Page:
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What to Know About Diwali, the Festival of Lights

What to Know About Diwali, the Festival of Lights | Geography Education | Scoop.it

"Diwali, one of the biggest holidays in Indian culture, is a five-day festival of lights celebrated worldwide by Hindus, Sikhs and Jains. This year, the traditional day of Diwali falls on Oct. 30, though celebrations span the entire week leading up to and following the holiday, which marks the triumph of good over evil."

Seth Dixon's insight:

This video provides a good introduction to the incredibly important South Asia holiday of Diwali. 

 

Tags: culture, India, Hinduism, South Asia, festivals.

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Kelsey McIntosh's curator insight, March 31, 2018 6:31 PM
Diwali is the Indian festival that lasts 5 days and celebrates the “triumph of good over evil”. The article explains that the holiday is recognized worldwide, the festival is marked by lighting fireworks, and other objects that give off light and has many origins.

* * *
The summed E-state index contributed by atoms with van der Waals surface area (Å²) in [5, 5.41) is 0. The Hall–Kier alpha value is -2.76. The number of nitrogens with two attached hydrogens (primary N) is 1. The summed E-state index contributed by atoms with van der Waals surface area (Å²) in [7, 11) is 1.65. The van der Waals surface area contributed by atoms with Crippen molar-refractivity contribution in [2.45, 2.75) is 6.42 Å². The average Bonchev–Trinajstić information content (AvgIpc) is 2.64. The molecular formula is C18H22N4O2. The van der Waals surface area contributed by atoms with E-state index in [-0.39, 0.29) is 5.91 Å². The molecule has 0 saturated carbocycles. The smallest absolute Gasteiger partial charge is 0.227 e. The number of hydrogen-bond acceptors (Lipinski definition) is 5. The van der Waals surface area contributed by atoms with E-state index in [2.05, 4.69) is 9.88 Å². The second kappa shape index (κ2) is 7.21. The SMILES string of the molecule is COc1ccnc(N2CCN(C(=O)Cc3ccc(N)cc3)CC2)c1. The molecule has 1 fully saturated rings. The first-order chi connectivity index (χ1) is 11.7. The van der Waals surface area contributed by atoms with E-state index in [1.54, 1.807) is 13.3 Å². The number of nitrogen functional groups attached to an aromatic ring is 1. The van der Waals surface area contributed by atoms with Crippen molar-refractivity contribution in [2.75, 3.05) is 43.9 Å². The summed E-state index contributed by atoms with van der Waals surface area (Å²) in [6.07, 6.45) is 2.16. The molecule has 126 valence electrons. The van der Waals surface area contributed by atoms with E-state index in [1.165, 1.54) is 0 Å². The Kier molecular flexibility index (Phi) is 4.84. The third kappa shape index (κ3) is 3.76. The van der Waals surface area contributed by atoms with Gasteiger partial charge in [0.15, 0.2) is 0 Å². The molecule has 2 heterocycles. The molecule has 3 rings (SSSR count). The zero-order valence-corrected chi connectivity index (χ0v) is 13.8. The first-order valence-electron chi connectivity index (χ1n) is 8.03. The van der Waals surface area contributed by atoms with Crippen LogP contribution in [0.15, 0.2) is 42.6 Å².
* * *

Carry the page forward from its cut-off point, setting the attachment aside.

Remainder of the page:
Matt Danielson's curator insight, December 12, 2018 2:54 PM
This festival seems interesting and all the different lights must be cool to experience.A nice mix of old cultural celebration with more modern traditions (like gift giving, sweets, etc). 
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A Few Things You (Probably) Don’t Know About Thanksgiving

A Few Things You (Probably) Don’t Know About Thanksgiving | Geography Education | Scoop.it

"President Abraham Lincoln established Thanksgiving as a national holiday during the Civil War, and the feast has since become an American tradition. Yet the story of the Wampanoag and the pilgrims who first broke bread is not commonly known." http://wp.me/P2dv5Z-1lR

Seth Dixon's insight:

This is a good source of information that runs counter the mythologized Thanksgiving story that is seen by so many as central to our heritage and national narrative.  Personally, a nice slice of turkey with cranberry sauce is not ruined by knowing that there is more than one perspective to the story. 


Tags: Thanksgiving, food,perspective, historical.

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The Transformation of Burning Man

The Transformation of Burning Man | Geography Education | Scoop.it